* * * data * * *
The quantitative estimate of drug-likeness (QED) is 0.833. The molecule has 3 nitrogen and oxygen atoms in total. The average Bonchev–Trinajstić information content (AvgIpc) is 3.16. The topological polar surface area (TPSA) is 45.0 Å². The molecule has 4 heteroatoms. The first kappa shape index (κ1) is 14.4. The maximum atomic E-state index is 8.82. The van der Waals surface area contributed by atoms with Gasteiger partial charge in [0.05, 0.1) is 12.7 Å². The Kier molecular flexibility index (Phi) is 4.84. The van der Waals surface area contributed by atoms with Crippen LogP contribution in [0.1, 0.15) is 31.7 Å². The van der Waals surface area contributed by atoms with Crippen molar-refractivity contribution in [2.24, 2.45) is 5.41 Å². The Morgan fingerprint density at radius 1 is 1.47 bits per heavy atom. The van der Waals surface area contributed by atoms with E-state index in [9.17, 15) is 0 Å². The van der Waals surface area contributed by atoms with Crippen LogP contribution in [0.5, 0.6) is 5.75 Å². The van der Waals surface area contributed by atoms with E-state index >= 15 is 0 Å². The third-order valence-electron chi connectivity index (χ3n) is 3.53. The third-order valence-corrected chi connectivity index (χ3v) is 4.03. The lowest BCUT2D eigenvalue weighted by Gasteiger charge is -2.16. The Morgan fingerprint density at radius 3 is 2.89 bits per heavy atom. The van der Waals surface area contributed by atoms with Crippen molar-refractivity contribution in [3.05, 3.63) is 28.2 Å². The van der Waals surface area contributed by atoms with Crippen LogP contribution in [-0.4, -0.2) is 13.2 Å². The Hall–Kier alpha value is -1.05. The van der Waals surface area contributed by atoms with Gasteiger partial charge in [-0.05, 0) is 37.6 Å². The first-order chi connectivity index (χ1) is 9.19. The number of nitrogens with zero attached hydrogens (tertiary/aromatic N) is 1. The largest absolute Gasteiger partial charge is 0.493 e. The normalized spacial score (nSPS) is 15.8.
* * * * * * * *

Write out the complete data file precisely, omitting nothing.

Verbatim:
The quantitative estimate of drug-likeness (QED) is 0.833. The molecule has 3 nitrogen and oxygen atoms in total. The average Bonchev–Trinajstić information content (AvgIpc) is 3.16. The topological polar surface area (TPSA) is 45.0 Å². The molecule has 4 heteroatoms. The first kappa shape index (κ1) is 14.4. The maximum atomic E-state index is 8.82. The van der Waals surface area contributed by atoms with Gasteiger partial charge in [0.05, 0.1) is 12.7 Å². The Kier molecular flexibility index (Phi) is 4.84. The van der Waals surface area contributed by atoms with Crippen LogP contribution in [0.1, 0.15) is 31.7 Å². The van der Waals surface area contributed by atoms with Crippen molar-refractivity contribution in [2.24, 2.45) is 5.41 Å². The Morgan fingerprint density at radius 1 is 1.47 bits per heavy atom. The van der Waals surface area contributed by atoms with E-state index in [9.17, 15) is 0 Å². The van der Waals surface area contributed by atoms with Crippen LogP contribution in [0.5, 0.6) is 5.75 Å². The van der Waals surface area contributed by atoms with E-state index >= 15 is 0 Å². The third-order valence-electron chi connectivity index (χ3n) is 3.53. The third-order valence-corrected chi connectivity index (χ3v) is 4.03. The lowest BCUT2D eigenvalue weighted by Gasteiger charge is -2.16. The Morgan fingerprint density at radius 3 is 2.89 bits per heavy atom. The van der Waals surface area contributed by atoms with Crippen molar-refractivity contribution in [3.05, 3.63) is 28.2 Å². The van der Waals surface area contributed by atoms with Crippen LogP contribution in [-0.4, -0.2) is 13.2 Å². The Hall–Kier alpha value is -1.05. The van der Waals surface area contributed by atoms with Gasteiger partial charge in [-0.05, 0) is 37.6 Å². The first-order chi connectivity index (χ1) is 9.19. The number of nitrogens with zero attached hydrogens (tertiary/aromatic N) is 1. The largest absolute Gasteiger partial charge is 0.493 e. The normalized spacial score (nSPS) is 15.8.